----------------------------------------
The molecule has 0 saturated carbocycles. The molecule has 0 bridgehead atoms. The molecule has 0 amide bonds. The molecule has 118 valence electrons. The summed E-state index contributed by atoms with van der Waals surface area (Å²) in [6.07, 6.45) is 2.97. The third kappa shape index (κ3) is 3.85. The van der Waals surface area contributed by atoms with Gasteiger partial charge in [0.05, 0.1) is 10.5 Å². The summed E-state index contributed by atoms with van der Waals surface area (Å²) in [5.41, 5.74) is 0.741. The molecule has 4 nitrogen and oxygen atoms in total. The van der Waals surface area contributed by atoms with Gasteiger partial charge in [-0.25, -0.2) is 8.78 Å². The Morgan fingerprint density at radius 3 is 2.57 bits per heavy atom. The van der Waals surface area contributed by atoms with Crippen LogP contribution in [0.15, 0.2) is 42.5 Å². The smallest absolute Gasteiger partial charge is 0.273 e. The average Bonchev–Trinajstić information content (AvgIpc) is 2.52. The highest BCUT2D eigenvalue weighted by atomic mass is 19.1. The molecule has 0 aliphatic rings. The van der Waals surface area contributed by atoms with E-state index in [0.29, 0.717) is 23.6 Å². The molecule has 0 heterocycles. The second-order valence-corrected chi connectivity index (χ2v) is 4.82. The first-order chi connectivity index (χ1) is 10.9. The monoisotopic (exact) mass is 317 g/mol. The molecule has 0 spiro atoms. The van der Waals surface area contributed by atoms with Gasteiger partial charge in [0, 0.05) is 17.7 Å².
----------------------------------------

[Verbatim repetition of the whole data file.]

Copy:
The molecule has 0 saturated carbocycles. The molecule has 0 bridgehead atoms. The molecule has 0 amide bonds. The molecule has 118 valence electrons. The summed E-state index contributed by atoms with van der Waals surface area (Å²) in [6.07, 6.45) is 2.97. The third kappa shape index (κ3) is 3.85. The van der Waals surface area contributed by atoms with Gasteiger partial charge in [0.05, 0.1) is 10.5 Å². The summed E-state index contributed by atoms with van der Waals surface area (Å²) in [5.41, 5.74) is 0.741. The molecule has 4 nitrogen and oxygen atoms in total. The van der Waals surface area contributed by atoms with Gasteiger partial charge in [-0.25, -0.2) is 8.78 Å². The Morgan fingerprint density at radius 3 is 2.57 bits per heavy atom. The van der Waals surface area contributed by atoms with Crippen LogP contribution in [0.15, 0.2) is 42.5 Å². The smallest absolute Gasteiger partial charge is 0.273 e. The average Bonchev–Trinajstić information content (AvgIpc) is 2.52. The highest BCUT2D eigenvalue weighted by atomic mass is 19.1. The molecule has 0 aliphatic rings. The van der Waals surface area contributed by atoms with E-state index in [0.29, 0.717) is 23.6 Å². The molecule has 0 heterocycles. The second-order valence-corrected chi connectivity index (χ2v) is 4.82. The first-order chi connectivity index (χ1) is 10.9. The monoisotopic (exact) mass is 317 g/mol. The molecule has 0 spiro atoms. The van der Waals surface area contributed by atoms with Gasteiger partial charge in [0, 0.05) is 17.7 Å².